For the past few months the buzz in Boston has been over Summer Shack, Jasper White's new restaurant which opened in Cambridge last month. The idea is a marriage of seaside camp and high standards, which it mostly manages to pull off.
Arriving at 9pm on a Friday night, the parking lot (adjacent to the Alewife T stop in Cambridge) was pretty full. We were told that there was a half-hour to 45 minute wait; however, we managed to snag seats at the raw bar within 10 minutes, where there is full menu service. We started with a dozen oysters, which turned out to the night's big disappointment; we picked from as far north as their small selection allowed--Prince Edward Island--but the oysters were still flabby and creamy. One can't really fault the restaurant, though, as this isn't quite the season for oysters--nonetheless, at $21 for a dozen one might expect a better selection.
We ordered batter-fried skate wings and the clam bake. The skate wings were perfectly fried, but the skate itself is too delicate of a fish to be fried and it seems to lose some of its character in the process; unfortunately, this is the only preparation they offer.
The clam bake was great; the lobster was expertly done, succulent and perfectly cooked, and the clams and mussels were plump and juicy. Still, for $28, they could have given you a bit more of the shellfish. We also made short work of a mistakenly delivered order of chicken wings, awesomely done in a teriyaki-style preparation--a perfect balance of savory and lightly sweet.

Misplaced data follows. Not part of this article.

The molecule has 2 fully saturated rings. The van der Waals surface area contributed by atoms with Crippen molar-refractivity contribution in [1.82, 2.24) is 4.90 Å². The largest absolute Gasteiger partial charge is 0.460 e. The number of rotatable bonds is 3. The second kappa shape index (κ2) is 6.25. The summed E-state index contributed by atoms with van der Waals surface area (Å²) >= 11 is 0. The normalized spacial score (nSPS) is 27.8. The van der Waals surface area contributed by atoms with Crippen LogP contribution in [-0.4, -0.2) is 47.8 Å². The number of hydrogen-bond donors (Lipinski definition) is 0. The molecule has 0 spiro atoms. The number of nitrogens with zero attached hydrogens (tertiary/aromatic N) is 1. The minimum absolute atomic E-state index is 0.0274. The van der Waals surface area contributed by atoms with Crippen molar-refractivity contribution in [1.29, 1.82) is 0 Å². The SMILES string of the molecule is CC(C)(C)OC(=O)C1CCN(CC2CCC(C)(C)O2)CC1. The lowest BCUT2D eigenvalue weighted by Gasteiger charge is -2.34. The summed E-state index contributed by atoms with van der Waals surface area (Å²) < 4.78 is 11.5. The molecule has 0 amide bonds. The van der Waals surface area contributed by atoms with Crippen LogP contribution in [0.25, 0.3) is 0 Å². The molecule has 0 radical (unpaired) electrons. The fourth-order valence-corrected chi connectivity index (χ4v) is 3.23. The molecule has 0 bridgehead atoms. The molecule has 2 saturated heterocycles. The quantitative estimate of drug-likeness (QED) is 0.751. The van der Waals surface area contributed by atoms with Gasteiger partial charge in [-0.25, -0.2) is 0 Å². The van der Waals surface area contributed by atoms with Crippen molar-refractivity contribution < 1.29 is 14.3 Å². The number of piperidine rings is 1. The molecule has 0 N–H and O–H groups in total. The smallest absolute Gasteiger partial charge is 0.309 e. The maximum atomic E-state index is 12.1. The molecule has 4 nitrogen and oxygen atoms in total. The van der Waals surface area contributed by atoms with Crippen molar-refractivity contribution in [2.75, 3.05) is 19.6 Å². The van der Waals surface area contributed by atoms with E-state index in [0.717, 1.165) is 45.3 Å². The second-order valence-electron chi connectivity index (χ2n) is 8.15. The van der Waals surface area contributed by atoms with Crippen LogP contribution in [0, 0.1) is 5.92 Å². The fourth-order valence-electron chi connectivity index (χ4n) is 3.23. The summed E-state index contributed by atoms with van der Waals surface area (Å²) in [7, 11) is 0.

Incidentally, lobster seems to be what Summer Shack does best; you can get it steamed, wood-grilled, wok-seared, stuffed with shrimp or pan-roasted. At the center of the garantuan restaurant is a 1500-gallon tank which can hold 1000 pounds of lobsters, and two 80-gallon steam kettles.
Still hungry, we got a pound of steamers ($11) and a positively decadent dessert of deep-fried apple fritters with caramel sauce ($4.50).
Summer Shack is a fun place. As mentioned; the restaurant is huge (not even including an adjacent lounge); the main dining area is mostly taken-up by long tables, covered in brown paper tablecloth. The atmosphere is seaside casual. The B-52's blare from the sound system (what else would you play?) and service is friendly if somewhat harried. I can easily imagine taking friends from out of town or extended family here; there's something that everyone will enjoy (except vegetarians) and it will be done unpretentiously and well.
Still, we left feel that everything was just a bit too expensive. At the end of the night we had a $100 bill with tip, when $75 probably would have been more reasonable. This could be because Cambridge is still awash in Internet money these days; nonetheless, if Jasper wants to bring his food to the people, he might bring the prices down to them as well.